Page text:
3rd Sunday of Advent C
Readings: Zephaniah 3:14‑18 Philippians 4:4‑7 Luke 3:10‑18
"Cry out with joy and gladness;/ for among you is the great and Holy One of Israel." This Sunday's responsorial (Isaiah 12) calls us to confidently rejoice in the approach of the "mighty savior" (Zeph 3:17). Those who are willing to do the practical acts of repentance demanded by John the Baptist in today's Gospel selection can await the arrival of the Messiah in joyful peace and without frantic anxiety.
Zephaniah was a prophet during a time of idolatry and apostasy from the covenant in seventh century B.C. Judah. Most of his short book is filled with oracles of judgment describing the Lord's Day of doom and judgment against Judah and the nations. But his prophecy ends on a note of hope and a promise of joy for the purified remnant left in Jerusalem/Zion (3:10‑11). Once the judgment is over, Zion is commanded to "Shout for joy!", because the presence of "The King of Israel, the Lord" will guarantee her safety. Jerusalem is even promised that "The Lord, your God" will himself "sing joyfully because of you, as one sings at festivals." “On that day, it shall be said to Jerusalem:/ fear not, O Zion, be not discouraged!/ The Lord, your God, is in your midst, a mighty savior;/ he will rejoice over you with gladness and renew you in his love./ He will sing joyfully because of you, as one sings at festivals.”
The second reading from Philippians continues the tone of confident joy as Paul, while in prison, exhorts his beloved community: "Rejoice in the Lord always! I say it again. Rejoice!" Their perpetual gratitude to the Lord should lead to acts of kindness. "Everyone should see how unselfish you are." Despite the sufferings both he and they are enduring, Paul is convinced that "The Lord himself is near." Therefore, they can "dismiss all anxiety from (their) minds." Paul ends his exhortation by encouraging the Philippians to present their "needs to God in every form of prayer and petitions full of gratitude." He then assures them that "God's own peace, which is beyond all understanding, will stand guard over (their) hearts and minds, in Christ Jesus."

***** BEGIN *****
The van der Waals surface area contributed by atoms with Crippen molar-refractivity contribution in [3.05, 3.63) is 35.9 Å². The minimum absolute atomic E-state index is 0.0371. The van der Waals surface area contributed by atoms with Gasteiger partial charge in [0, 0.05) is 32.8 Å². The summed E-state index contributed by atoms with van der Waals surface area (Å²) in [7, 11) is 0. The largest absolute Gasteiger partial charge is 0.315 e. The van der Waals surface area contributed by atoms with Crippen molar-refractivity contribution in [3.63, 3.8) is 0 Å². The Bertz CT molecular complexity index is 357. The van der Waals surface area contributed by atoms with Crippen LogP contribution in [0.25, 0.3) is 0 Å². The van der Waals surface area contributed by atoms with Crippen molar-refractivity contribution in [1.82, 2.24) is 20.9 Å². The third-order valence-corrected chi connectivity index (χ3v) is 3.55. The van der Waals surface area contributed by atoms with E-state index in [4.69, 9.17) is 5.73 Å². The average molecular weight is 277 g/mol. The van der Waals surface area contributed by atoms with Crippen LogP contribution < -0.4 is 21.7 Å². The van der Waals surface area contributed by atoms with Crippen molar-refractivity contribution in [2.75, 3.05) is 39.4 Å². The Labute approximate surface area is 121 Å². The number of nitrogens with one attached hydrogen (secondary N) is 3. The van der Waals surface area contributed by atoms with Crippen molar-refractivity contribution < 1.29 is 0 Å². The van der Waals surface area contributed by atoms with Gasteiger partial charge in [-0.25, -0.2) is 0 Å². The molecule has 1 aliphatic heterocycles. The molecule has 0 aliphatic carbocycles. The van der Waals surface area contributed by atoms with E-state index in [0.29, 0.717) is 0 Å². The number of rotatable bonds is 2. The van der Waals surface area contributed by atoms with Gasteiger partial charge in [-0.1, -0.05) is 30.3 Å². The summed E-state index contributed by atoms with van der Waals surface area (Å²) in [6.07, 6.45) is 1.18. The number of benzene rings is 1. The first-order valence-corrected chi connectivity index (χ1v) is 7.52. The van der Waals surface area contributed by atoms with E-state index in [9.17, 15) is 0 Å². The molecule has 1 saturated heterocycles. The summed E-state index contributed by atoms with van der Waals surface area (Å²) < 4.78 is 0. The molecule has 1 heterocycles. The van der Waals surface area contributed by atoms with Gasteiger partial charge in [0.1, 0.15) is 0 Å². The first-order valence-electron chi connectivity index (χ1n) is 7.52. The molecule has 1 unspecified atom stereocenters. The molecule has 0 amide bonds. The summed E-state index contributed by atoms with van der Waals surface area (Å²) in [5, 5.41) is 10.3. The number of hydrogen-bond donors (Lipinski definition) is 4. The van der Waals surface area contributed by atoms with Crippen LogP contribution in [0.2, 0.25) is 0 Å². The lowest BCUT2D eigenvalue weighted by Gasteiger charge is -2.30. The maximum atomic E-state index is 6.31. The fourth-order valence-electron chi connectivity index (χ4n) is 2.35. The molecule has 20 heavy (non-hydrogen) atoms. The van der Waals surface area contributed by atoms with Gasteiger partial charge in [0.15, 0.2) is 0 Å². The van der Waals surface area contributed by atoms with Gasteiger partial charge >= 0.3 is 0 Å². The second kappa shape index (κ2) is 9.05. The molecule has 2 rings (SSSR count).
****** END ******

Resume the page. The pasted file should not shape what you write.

In the Gospel from Luke, John the Baptist presents concrete ways of properly preparing in repentance for the arrival of the Messiah. In the previous section from last Sunday’s reading from Luke’s gospel, John warns the crowds who have come to be baptized: “produce good fruits as evidence of your repentance” (Lk 3:8). Now various groups ask him, “What shall we do?” John's advice is specific and within the means of each group. He commands those who have extra goods to “share with the person who has none.” He orders the tax collectors, who were notorious cheats, “Stop collecting more than what is prescribed.” Finally, he charges the soldiers, who were tempted to use their military might for their own advantage, “Do not bully anyone. Denounce no one falsely. Be content with your pay.”
John's duties also include pointing to the arrival of the Messiah. His father Zechariah had sung of him at his birth: "And you, child, will be called/ prophet of the Most High,/ for you will go before the Lord to prepare his ways./ to give his people knowledge of salvation/ through the forgiveness of their sins . . .” (Lk 1:76) So when the people, "full of anticipation," want to know if he "might be the Messiah," John fulfills his mission by saying: “I am baptizing you in water, but there is one to come who is mightier than I. I am not fit to loosen his sandal strap. He will baptize you in the Holy Spirit and fire” (Lk 3:16).
John's last warning announces the Messiah's coming as a harvester with “His winnowing‑fan . . . in his hand” about to clear the threshing floor by gathering the wheat into his granary and burning the chaff in unquenchable fire. For those prepared to follow John's preaching this is not a threat but the "good news" of the arrival of God's long awaited justice.